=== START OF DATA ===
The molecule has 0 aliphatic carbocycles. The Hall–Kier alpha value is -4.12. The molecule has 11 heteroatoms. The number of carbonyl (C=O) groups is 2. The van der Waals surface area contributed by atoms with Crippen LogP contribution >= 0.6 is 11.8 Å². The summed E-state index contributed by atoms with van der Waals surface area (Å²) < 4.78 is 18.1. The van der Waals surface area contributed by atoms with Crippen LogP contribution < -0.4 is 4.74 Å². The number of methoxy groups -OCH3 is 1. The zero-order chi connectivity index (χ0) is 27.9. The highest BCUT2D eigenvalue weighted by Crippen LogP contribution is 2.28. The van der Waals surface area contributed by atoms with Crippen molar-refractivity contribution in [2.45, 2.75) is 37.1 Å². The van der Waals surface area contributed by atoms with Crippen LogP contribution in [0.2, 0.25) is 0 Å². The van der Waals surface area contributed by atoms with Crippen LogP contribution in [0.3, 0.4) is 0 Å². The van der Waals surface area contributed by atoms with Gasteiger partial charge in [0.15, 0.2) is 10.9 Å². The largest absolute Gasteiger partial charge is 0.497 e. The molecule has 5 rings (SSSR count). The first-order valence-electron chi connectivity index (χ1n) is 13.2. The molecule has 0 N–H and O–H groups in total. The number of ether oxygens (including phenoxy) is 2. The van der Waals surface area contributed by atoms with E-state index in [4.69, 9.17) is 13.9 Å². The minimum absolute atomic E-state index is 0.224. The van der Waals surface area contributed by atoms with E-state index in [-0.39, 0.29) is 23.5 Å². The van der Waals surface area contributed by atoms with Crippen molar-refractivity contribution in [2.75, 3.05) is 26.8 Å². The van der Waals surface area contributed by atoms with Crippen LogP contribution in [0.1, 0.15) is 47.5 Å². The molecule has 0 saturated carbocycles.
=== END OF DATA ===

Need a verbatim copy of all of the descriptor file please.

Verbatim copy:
The molecule has 0 aliphatic carbocycles. The Hall–Kier alpha value is -4.12. The molecule has 11 heteroatoms. The number of carbonyl (C=O) groups is 2. The van der Waals surface area contributed by atoms with Crippen LogP contribution >= 0.6 is 11.8 Å². The summed E-state index contributed by atoms with van der Waals surface area (Å²) < 4.78 is 18.1. The van der Waals surface area contributed by atoms with Crippen LogP contribution < -0.4 is 4.74 Å². The number of methoxy groups -OCH3 is 1. The zero-order chi connectivity index (χ0) is 27.9. The highest BCUT2D eigenvalue weighted by Crippen LogP contribution is 2.28. The van der Waals surface area contributed by atoms with Crippen molar-refractivity contribution in [2.45, 2.75) is 37.1 Å². The van der Waals surface area contributed by atoms with Crippen LogP contribution in [0.2, 0.25) is 0 Å². The van der Waals surface area contributed by atoms with Crippen LogP contribution in [0.3, 0.4) is 0 Å². The van der Waals surface area contributed by atoms with Gasteiger partial charge in [0.15, 0.2) is 10.9 Å². The largest absolute Gasteiger partial charge is 0.497 e. The molecule has 5 rings (SSSR count). The first-order valence-electron chi connectivity index (χ1n) is 13.2. The molecule has 0 N–H and O–H groups in total. The number of ether oxygens (including phenoxy) is 2. The van der Waals surface area contributed by atoms with E-state index in [4.69, 9.17) is 13.9 Å². The minimum absolute atomic E-state index is 0.224. The van der Waals surface area contributed by atoms with E-state index in [-0.39, 0.29) is 23.5 Å². The van der Waals surface area contributed by atoms with Crippen molar-refractivity contribution in [2.75, 3.05) is 26.8 Å². The van der Waals surface area contributed by atoms with Crippen LogP contribution in [0.1, 0.15) is 47.5 Å². The molecule has 0 saturated carbocycles.